Apple has stepped up the pressure in its lawsuit against Epic Games over its Fortnite game. The Cupertino company is seeking damages in the event that it succeeds in convincing the judge that it was in its right to ban Fortnite on more than 1.5 billion iPhones and iPads after Epic had activated a code that ‘he knew against the rules of the Apple app store.
In its application, Apple argued that it is not only the guarantor of its app store, but that it maintains its service through regular updates, new features and advertising. Apple points out that Epic made $ 500 million thanks to its applications on Apple devices and that it helped the publisher market Fortnite through its App Store and marketing support, including a billboard in Times Square (Manhattan, United States). Apple recalls that the App Store today has more than 27 million developers worldwide, 1 billion customers in 175 countries and 1.8 million apps.
The battle of commissions
But, “the App Store is also a business,” Apple argued. And although the giant does not say how much it costs it to operate its App Store, it has revealed that it has collected about 18% commission on the 140 billion dollars in revenue generated by the applications.
“Through the App Store, Apple serves as a platform that connects developers to the millions of iOS customers who rely on Apple to provide them with a secure environment to download applications to their Apple devices without compromising privacy, security or functionality.” , believes the company.
Epic Games argues that Apple is in a monopoly position, exercises undue control over its App Store and harms competition by not allowing alternative payment services on its platform.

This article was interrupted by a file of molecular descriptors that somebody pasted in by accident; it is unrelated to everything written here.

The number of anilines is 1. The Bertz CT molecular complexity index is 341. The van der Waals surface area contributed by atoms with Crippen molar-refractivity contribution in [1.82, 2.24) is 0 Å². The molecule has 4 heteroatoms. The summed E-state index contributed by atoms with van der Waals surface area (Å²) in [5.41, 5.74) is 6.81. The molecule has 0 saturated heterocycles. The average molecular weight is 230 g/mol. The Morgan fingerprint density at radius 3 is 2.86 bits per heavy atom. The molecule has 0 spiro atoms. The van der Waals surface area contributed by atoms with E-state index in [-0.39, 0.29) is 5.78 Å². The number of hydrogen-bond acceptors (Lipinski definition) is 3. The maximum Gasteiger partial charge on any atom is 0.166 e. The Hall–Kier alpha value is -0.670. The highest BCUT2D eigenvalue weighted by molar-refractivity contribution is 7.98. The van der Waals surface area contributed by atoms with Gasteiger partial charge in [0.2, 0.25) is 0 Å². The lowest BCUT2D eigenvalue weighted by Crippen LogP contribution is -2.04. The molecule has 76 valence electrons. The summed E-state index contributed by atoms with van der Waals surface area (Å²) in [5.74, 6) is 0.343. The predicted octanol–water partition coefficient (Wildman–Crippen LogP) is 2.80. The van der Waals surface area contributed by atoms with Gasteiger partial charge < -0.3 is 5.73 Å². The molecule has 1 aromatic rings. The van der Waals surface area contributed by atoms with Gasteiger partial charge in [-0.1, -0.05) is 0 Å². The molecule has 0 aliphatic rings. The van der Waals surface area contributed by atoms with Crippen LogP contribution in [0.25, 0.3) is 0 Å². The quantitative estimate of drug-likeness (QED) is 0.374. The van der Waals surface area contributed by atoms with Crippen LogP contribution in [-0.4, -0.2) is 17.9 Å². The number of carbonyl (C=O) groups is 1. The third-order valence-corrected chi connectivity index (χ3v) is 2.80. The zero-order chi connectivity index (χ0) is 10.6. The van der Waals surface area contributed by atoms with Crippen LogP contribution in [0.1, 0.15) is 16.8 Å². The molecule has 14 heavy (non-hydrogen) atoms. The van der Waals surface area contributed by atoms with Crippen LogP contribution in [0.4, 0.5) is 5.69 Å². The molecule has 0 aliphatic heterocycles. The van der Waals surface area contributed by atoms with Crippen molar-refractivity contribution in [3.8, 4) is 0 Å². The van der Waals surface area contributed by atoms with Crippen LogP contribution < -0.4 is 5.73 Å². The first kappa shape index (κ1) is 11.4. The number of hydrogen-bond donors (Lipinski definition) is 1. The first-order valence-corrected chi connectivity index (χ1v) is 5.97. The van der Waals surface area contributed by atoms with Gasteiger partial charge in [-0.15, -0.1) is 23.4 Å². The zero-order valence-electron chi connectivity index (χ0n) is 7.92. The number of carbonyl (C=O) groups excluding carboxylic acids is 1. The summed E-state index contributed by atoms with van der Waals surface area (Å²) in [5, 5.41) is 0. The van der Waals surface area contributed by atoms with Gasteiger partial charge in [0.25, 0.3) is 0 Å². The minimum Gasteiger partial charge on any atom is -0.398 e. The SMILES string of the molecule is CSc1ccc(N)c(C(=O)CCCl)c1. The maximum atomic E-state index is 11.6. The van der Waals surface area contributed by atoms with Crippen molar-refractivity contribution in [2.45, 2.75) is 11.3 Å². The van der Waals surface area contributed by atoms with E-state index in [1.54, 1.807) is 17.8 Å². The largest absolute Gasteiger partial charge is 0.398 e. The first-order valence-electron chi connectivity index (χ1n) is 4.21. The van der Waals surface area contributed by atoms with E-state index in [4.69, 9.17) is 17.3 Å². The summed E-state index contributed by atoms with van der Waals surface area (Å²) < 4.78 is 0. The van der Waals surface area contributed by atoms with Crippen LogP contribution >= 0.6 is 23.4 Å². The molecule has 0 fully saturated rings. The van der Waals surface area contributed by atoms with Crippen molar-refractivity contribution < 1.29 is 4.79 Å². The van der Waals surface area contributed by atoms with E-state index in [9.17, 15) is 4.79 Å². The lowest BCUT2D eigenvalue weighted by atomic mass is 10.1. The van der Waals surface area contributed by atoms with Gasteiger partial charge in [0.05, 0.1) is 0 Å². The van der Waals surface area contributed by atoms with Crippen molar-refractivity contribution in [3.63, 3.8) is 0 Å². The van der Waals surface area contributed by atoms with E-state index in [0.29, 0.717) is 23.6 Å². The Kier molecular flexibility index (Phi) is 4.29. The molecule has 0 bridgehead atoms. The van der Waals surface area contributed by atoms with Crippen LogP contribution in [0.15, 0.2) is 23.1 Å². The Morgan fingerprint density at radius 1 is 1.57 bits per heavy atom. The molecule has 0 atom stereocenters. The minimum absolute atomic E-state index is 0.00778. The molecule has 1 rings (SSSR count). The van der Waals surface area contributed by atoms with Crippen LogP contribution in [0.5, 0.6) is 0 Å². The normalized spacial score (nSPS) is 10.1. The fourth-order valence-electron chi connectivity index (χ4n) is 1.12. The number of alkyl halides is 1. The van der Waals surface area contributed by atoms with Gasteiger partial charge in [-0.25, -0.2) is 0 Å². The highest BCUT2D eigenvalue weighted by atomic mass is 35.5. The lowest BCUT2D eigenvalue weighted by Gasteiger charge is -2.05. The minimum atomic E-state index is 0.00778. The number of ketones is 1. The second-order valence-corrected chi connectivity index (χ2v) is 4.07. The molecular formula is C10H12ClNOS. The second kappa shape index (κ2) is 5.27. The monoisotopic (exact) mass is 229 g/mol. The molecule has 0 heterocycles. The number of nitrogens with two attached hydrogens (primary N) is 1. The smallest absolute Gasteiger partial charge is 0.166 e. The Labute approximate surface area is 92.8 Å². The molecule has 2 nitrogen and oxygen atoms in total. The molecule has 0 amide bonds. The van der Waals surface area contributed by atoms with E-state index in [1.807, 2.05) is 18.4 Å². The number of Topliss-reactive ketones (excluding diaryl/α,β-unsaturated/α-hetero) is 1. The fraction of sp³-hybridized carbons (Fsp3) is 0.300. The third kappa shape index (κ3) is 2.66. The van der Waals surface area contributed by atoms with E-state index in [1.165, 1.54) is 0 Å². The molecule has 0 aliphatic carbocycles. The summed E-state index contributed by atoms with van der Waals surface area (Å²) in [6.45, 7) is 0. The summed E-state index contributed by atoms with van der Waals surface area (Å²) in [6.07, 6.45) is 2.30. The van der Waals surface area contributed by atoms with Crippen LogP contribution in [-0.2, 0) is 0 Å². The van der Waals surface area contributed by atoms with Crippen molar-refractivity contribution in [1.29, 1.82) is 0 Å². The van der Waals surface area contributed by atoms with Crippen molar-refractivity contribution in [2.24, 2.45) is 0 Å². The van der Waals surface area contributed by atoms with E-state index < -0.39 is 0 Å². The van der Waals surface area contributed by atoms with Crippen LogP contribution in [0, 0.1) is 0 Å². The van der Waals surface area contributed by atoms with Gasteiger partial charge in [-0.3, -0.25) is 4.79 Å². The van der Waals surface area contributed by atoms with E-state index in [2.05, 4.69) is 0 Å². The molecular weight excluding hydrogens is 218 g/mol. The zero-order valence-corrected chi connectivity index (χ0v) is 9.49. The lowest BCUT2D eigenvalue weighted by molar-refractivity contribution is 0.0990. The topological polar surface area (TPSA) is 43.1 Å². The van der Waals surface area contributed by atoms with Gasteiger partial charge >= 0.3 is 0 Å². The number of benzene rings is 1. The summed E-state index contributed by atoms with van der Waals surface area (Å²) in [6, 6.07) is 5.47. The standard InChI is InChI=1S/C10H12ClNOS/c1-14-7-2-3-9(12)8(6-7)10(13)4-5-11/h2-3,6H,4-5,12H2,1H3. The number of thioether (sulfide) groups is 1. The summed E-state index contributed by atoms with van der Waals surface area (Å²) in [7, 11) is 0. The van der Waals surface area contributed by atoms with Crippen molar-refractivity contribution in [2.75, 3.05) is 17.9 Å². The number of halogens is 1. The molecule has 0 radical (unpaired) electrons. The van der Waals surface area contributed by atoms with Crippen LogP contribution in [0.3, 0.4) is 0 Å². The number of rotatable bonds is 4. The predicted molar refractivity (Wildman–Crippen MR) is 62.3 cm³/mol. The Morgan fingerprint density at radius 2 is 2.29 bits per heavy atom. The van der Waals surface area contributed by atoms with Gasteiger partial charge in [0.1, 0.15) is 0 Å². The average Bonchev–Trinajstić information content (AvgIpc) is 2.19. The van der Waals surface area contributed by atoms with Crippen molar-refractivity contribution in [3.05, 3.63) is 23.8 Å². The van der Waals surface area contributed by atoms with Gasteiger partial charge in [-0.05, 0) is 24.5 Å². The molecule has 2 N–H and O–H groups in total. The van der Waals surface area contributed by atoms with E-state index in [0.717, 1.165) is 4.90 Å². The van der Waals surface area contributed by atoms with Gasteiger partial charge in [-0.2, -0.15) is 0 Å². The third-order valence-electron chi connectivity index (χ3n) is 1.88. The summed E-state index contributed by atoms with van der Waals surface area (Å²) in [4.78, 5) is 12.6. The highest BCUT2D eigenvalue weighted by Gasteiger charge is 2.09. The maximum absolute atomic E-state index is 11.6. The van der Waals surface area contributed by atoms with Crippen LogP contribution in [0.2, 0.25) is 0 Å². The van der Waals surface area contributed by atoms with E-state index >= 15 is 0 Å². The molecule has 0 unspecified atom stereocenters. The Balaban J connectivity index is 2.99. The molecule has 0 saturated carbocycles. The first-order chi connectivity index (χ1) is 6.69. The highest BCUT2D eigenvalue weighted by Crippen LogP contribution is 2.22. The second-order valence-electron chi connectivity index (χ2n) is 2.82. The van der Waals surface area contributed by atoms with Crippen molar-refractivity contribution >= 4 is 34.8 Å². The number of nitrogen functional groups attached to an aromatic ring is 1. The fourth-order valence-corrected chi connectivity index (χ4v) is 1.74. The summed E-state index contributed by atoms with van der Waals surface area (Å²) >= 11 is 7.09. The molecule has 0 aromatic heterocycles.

The publisher of Fortnite filed a lawsuit against Apple on August 13 after it provoked the iPhone maker into intentionally breaking the rules of its App Store. Apple retaliated by banning Fortnite from its app store and threatening to revoke Epic’s developer accounts.
The decision could create a case law
Apple is only defending the 30% commission it takes on processing payments for apps in its App Store. And while that may seem high, Apple argues that this percentage is similar to what is practiced in this industry. But Epic Games refuses to agree to these terms and wants to be able to charge people directly through its app.
Apple’s power and Fortnite’s cultural influence means the judge’s ruling in this case will likely set the tone for relations between app developers and mobile device makers for years to come.
Over the past few years, Epic has used the billions of dollars it has earned from Fortnite to fund a new marketplace for online games to compete with Steam. The publisher also promised developers that it would take a 12% commission on games sold on its Epic Games Store, less than half of the 30% that Apple and other companies typically charge.
“Epic’s lawsuit is nothing more than a simple disagreement over money,” said Apple in its legal response. “Although Epic bills itself as a modern Robin des Boi company, in reality it is a multi-billion dollar company and just doesn’t want to pay anything for the enormous value it gets from the App Store. “
Apple argues that its commission percentage is fair without however raising the question of the reduction in fees that Epic applies for its own app store. Instead, Apple considers its App Store fees to be “similar or identical to the commission rates charged by other app stores and digital platforms, including Google Play, the Amazon Appstore, Steam, and Xbox.” .